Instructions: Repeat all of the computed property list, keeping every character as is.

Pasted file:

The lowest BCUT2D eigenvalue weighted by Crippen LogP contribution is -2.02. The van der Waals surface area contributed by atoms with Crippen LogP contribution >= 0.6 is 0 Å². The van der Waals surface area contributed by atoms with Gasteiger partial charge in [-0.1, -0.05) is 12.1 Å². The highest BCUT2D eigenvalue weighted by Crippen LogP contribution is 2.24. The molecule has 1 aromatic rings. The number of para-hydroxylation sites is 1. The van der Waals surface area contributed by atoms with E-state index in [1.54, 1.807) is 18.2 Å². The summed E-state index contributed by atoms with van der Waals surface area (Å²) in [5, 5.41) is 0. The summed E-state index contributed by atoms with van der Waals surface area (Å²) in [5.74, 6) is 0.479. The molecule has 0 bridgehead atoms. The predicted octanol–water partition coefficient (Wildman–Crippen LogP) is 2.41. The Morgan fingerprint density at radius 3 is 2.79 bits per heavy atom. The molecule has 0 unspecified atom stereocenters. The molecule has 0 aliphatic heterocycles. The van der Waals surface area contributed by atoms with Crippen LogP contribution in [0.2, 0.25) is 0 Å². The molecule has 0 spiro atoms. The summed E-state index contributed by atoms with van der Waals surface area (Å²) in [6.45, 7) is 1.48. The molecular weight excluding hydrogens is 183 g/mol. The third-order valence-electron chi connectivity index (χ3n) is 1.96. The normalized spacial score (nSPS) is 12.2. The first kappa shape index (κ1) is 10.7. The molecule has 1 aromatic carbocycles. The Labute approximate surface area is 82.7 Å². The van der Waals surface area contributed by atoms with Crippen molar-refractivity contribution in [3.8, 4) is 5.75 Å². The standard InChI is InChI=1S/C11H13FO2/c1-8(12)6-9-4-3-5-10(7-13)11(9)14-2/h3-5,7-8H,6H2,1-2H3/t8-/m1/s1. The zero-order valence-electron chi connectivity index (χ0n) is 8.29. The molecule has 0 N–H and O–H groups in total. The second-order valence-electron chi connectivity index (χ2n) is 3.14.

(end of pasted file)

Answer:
The lowest BCUT2D eigenvalue weighted by Crippen LogP contribution is -2.02. The van der Waals surface area contributed by atoms with Crippen LogP contribution >= 0.6 is 0 Å². The van der Waals surface area contributed by atoms with Gasteiger partial charge in [-0.1, -0.05) is 12.1 Å². The highest BCUT2D eigenvalue weighted by Crippen LogP contribution is 2.24. The molecule has 1 aromatic rings. The number of para-hydroxylation sites is 1. The van der Waals surface area contributed by atoms with E-state index in [1.54, 1.807) is 18.2 Å². The summed E-state index contributed by atoms with van der Waals surface area (Å²) in [5, 5.41) is 0. The summed E-state index contributed by atoms with van der Waals surface area (Å²) in [5.74, 6) is 0.479. The molecule has 0 bridgehead atoms. The predicted octanol–water partition coefficient (Wildman–Crippen LogP) is 2.41. The Morgan fingerprint density at radius 3 is 2.79 bits per heavy atom. The molecule has 0 unspecified atom stereocenters. The molecule has 0 aliphatic heterocycles. The van der Waals surface area contributed by atoms with Crippen LogP contribution in [0.2, 0.25) is 0 Å². The molecule has 0 spiro atoms. The summed E-state index contributed by atoms with van der Waals surface area (Å²) in [6.45, 7) is 1.48. The molecular weight excluding hydrogens is 183 g/mol. The third-order valence-electron chi connectivity index (χ3n) is 1.96. The normalized spacial score (nSPS) is 12.2. The first kappa shape index (κ1) is 10.7. The molecule has 1 aromatic carbocycles. The Labute approximate surface area is 82.7 Å². The van der Waals surface area contributed by atoms with Crippen molar-refractivity contribution in [3.8, 4) is 5.75 Å². The standard InChI is InChI=1S/C11H13FO2/c1-8(12)6-9-4-3-5-10(7-13)11(9)14-2/h3-5,7-8H,6H2,1-2H3/t8-/m1/s1. The zero-order valence-electron chi connectivity index (χ0n) is 8.29. The molecule has 0 N–H and O–H groups in total. The second-order valence-electron chi connectivity index (χ2n) is 3.14.